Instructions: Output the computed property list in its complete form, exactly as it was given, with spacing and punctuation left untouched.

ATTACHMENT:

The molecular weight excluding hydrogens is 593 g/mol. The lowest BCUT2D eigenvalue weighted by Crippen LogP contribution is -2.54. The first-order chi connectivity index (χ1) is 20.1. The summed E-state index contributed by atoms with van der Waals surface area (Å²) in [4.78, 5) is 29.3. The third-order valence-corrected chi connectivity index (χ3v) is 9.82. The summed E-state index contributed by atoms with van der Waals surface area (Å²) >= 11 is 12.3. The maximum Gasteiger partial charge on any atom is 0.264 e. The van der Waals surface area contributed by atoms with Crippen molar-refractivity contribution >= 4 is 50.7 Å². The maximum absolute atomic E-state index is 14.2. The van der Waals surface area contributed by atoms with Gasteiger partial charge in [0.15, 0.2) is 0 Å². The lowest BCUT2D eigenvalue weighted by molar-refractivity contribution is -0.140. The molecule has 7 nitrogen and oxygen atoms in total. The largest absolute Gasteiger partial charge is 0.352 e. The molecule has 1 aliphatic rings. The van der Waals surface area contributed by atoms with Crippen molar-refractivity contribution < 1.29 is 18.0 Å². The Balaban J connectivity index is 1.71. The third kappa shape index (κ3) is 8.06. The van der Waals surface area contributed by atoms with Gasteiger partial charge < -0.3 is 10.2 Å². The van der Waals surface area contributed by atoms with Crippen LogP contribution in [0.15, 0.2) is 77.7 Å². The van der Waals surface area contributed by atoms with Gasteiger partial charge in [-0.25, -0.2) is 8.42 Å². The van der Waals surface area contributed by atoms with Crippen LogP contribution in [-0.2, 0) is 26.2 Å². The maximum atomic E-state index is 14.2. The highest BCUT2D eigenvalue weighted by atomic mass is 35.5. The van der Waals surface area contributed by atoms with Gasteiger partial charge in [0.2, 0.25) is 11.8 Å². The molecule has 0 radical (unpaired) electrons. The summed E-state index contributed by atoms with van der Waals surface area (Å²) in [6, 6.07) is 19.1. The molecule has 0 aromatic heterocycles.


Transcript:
The molecular weight excluding hydrogens is 593 g/mol. The lowest BCUT2D eigenvalue weighted by Crippen LogP contribution is -2.54. The first-order chi connectivity index (χ1) is 20.1. The summed E-state index contributed by atoms with van der Waals surface area (Å²) in [4.78, 5) is 29.3. The third-order valence-corrected chi connectivity index (χ3v) is 9.82. The summed E-state index contributed by atoms with van der Waals surface area (Å²) >= 11 is 12.3. The maximum Gasteiger partial charge on any atom is 0.264 e. The van der Waals surface area contributed by atoms with Crippen molar-refractivity contribution >= 4 is 50.7 Å². The maximum absolute atomic E-state index is 14.2. The van der Waals surface area contributed by atoms with Gasteiger partial charge in [0.15, 0.2) is 0 Å². The lowest BCUT2D eigenvalue weighted by molar-refractivity contribution is -0.140. The molecule has 7 nitrogen and oxygen atoms in total. The largest absolute Gasteiger partial charge is 0.352 e. The molecule has 1 aliphatic rings. The van der Waals surface area contributed by atoms with Crippen molar-refractivity contribution < 1.29 is 18.0 Å². The Balaban J connectivity index is 1.71. The third kappa shape index (κ3) is 8.06. The van der Waals surface area contributed by atoms with Gasteiger partial charge < -0.3 is 10.2 Å². The van der Waals surface area contributed by atoms with Crippen LogP contribution in [0.15, 0.2) is 77.7 Å². The van der Waals surface area contributed by atoms with Gasteiger partial charge in [-0.25, -0.2) is 8.42 Å². The van der Waals surface area contributed by atoms with Crippen LogP contribution in [-0.2, 0) is 26.2 Å². The maximum atomic E-state index is 14.2. The highest BCUT2D eigenvalue weighted by atomic mass is 35.5. The van der Waals surface area contributed by atoms with Gasteiger partial charge in [0.2, 0.25) is 11.8 Å². The molecule has 0 radical (unpaired) electrons. The summed E-state index contributed by atoms with van der Waals surface area (Å²) in [6, 6.07) is 19.1. The molecule has 0 aromatic heterocycles.